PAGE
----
I'm testing again with a high probability of the recurrence of the big "C". Or is that "CD"? I have high tests mixed with high normals again, with more and more "highs" and less and less "high normals". Am I surprised? I guess not. The recent research articles cite a recurrence probability of 50% or greater, depending on how each defines recurrence and within what time range from date of surgery. Frankly, we see a much higher recurrence rate on the Cushings-Help message boards, but that may be because those with a cure go on to live their lives. We sure do see a lot of them return, though.
I'm sending my recent pituitary MRI (July 24th) to two top neurosurgeons to see what they think. Since my last tumor invaded the cavernous sinuses, there are probably rogue tumor cells all up there. I doubt another pituitary surgery will even be feasible, but I'll see what they say.
I'll keep testing with 24-hr and 10-hr UFCs for cortisol and 17-OHCs , with salivary cortisols, and with midnight serum cortisols.
I'll probably have to have an abdominal scan at some point to look at my adrenal glands.
What are my options?
If pituitary surgery is out, I doubt gamma knife or other radiosurgery will be viable, either. We'll see. I'm not sure I'll choose that route even if it is. Seriously, I doubt it. The other options are 1) Ketokonazole for a short period of time until I make up my mind and 2) bilateral adrenalectomy. It's either both or the latter. With my endo's blessing, I may try the keto for a while and see how I do. In the long run, though, option 2 is a huge probability.
Keto does affect the liver, so it is not a long-term solution. It might buy me some time to think through all my options, though. A bilateral adrenalectomy (BLA) will allow me to trade an unmanageable disease for a manageable one. In other words, I'll trade Cushing's for an Addisonian state. What's two more hormones to add to my bevy of pills and shots? Well, since one affects the other, it can be a juggling act. I'm already panhypopit, so I do have several to balance.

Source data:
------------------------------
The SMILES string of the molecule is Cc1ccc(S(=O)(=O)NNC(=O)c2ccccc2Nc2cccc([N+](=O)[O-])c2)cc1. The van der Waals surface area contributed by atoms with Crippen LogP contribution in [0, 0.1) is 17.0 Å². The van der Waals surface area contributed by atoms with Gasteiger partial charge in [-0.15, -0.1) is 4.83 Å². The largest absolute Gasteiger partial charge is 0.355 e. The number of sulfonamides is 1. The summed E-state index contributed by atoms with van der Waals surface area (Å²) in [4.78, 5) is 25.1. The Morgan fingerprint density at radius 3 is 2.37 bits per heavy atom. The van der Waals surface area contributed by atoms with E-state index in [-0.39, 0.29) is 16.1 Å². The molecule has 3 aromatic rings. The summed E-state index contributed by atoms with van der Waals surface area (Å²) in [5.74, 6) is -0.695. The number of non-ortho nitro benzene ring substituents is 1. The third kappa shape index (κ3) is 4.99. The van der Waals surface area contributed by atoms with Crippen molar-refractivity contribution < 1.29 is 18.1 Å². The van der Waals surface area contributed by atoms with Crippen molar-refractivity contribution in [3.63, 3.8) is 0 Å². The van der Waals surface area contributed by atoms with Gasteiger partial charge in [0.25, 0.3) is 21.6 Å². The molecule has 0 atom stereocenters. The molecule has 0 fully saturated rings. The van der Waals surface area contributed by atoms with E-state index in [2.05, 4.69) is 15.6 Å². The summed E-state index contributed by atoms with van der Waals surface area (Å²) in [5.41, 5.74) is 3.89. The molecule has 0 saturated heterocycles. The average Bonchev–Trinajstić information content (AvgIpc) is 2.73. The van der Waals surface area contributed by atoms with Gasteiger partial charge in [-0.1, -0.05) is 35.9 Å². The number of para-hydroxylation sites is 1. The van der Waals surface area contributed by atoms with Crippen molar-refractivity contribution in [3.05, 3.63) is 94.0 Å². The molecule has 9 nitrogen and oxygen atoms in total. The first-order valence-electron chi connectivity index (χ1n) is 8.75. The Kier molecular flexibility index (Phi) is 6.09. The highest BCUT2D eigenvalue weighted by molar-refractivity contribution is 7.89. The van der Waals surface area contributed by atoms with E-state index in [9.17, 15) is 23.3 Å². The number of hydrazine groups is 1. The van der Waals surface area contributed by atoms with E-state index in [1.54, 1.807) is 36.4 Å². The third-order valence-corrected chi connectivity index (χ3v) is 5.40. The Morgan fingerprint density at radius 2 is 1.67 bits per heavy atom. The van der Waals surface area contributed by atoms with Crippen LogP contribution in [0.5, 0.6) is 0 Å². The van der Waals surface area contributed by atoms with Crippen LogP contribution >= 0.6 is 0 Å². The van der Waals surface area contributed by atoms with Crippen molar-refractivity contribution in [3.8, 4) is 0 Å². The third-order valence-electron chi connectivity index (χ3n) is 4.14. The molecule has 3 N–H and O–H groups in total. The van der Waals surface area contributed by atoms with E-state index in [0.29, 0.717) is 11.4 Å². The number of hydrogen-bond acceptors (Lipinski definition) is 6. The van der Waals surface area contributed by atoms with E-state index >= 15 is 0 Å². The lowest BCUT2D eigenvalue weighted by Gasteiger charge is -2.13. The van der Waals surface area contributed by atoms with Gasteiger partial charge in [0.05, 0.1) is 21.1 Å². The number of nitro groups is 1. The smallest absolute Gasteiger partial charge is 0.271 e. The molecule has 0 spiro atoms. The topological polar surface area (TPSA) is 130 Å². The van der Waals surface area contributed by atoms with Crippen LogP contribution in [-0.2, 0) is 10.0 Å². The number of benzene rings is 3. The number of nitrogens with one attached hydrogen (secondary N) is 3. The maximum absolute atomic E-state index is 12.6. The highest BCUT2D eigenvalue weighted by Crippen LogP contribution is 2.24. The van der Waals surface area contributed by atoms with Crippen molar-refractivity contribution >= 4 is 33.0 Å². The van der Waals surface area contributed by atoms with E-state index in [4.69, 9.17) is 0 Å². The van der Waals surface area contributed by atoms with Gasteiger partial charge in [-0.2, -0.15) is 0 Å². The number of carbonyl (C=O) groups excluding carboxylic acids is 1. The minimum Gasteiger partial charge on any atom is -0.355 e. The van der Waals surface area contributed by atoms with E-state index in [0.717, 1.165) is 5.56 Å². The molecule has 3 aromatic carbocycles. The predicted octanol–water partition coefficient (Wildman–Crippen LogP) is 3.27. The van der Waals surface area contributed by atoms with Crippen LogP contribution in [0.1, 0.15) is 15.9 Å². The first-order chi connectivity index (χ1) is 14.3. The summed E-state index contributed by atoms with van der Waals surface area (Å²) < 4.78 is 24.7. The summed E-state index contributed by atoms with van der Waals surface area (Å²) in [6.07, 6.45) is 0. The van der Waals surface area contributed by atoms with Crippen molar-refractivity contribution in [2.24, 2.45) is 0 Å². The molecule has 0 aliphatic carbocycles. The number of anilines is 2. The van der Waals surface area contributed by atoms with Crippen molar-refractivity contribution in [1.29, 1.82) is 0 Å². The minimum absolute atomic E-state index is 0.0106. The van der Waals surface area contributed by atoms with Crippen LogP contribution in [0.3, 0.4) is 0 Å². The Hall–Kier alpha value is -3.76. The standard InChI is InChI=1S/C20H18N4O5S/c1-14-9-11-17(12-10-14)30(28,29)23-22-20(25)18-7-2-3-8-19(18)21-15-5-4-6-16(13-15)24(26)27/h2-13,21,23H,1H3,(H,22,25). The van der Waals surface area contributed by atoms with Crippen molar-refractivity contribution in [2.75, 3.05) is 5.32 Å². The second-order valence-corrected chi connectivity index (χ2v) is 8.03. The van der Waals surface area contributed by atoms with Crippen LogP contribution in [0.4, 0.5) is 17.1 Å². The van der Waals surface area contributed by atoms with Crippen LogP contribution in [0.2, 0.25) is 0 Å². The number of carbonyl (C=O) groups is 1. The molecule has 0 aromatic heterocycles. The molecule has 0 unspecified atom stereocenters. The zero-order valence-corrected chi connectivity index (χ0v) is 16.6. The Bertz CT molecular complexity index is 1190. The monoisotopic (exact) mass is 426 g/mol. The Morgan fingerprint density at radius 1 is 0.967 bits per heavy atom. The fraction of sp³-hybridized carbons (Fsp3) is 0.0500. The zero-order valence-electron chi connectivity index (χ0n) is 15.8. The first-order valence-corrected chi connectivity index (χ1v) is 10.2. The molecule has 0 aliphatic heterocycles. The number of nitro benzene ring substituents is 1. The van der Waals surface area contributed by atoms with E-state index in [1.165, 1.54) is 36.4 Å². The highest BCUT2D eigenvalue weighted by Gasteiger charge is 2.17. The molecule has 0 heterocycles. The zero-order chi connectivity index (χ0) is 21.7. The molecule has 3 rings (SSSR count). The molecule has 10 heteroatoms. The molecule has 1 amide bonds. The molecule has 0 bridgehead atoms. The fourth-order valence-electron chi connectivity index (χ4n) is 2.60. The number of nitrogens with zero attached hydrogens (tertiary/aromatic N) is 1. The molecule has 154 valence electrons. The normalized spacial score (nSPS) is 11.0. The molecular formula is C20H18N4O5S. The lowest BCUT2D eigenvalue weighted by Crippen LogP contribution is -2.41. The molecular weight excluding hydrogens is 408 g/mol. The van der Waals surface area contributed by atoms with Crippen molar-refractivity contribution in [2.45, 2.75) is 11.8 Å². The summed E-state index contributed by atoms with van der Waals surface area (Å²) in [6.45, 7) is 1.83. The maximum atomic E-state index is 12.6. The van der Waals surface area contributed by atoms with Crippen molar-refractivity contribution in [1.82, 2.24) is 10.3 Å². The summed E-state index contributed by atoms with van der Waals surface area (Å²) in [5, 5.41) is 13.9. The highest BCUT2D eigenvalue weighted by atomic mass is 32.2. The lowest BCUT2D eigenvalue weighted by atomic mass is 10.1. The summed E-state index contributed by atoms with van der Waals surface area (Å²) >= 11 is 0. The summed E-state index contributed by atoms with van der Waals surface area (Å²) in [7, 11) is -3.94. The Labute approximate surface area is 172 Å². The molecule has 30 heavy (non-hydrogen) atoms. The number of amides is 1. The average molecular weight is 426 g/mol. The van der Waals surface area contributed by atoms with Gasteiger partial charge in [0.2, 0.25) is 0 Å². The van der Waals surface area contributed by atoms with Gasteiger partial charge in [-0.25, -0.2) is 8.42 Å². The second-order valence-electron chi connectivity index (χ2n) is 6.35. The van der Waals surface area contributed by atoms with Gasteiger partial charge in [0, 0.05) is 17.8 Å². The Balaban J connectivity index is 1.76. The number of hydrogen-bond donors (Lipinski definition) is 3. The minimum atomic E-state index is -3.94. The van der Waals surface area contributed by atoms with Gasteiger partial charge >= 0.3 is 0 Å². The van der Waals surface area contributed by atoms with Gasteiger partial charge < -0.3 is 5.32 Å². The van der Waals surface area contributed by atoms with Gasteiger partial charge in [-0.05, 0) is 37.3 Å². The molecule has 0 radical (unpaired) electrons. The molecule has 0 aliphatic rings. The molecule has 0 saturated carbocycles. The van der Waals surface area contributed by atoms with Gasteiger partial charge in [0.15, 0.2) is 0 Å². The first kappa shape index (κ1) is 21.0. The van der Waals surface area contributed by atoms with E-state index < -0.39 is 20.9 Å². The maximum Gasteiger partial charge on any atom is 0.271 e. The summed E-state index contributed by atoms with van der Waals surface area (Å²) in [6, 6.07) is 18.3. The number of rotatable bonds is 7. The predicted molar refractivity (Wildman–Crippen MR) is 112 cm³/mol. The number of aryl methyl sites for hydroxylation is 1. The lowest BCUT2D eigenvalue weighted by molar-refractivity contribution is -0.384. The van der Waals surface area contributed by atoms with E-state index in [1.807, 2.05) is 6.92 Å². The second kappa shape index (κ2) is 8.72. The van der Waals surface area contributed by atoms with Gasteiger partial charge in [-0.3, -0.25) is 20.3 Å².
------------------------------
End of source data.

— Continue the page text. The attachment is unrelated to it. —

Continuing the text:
Why would I chose a BLA over another treatment?
- With rogue tumor cells loose in my cavernous sinuses, there is no guarantee they can be removed totally, nor do we know for sure if I have hyperplasia of the pituitary with tumor cells all throughout. It was posed as a possibility on the pathology from my last report with no consensus from three pathologists at renowned institutions. I'm an enigma.
- Radiotherapy/surgery affects surrounding tissues and carries some risk. It also is not a guarantee, plus it affects surrounding tissue and structures. The optic nerves and carotids are awfully close to the pituitary. Not only that, but it takes years to work. I need something NOW. My body is being torn up from this disease. Nor am I at high risk for Nelson's at my age.
- A total hypophysectomy (removal of the whole pituitary gland) is not a guarantee. Remember those rogue cells in the sinuses....? Anyhow, that would also leave me with diabetes insipidus, which is very tough to control.
- A BLA is just about as certain as it gets, although there are those who aren't cured with a BLA due to rest tissue and/or ectopic tumors. However, it offers the highest chances for a cure. But without rigorous attention to hormone replacements, one can easily die. Two important hormones of the eight or more produced by the adrenals, glucocorticoids and mineral corticoids, are necessary to live. Those are replaced typically with hydrocortisone and florinef.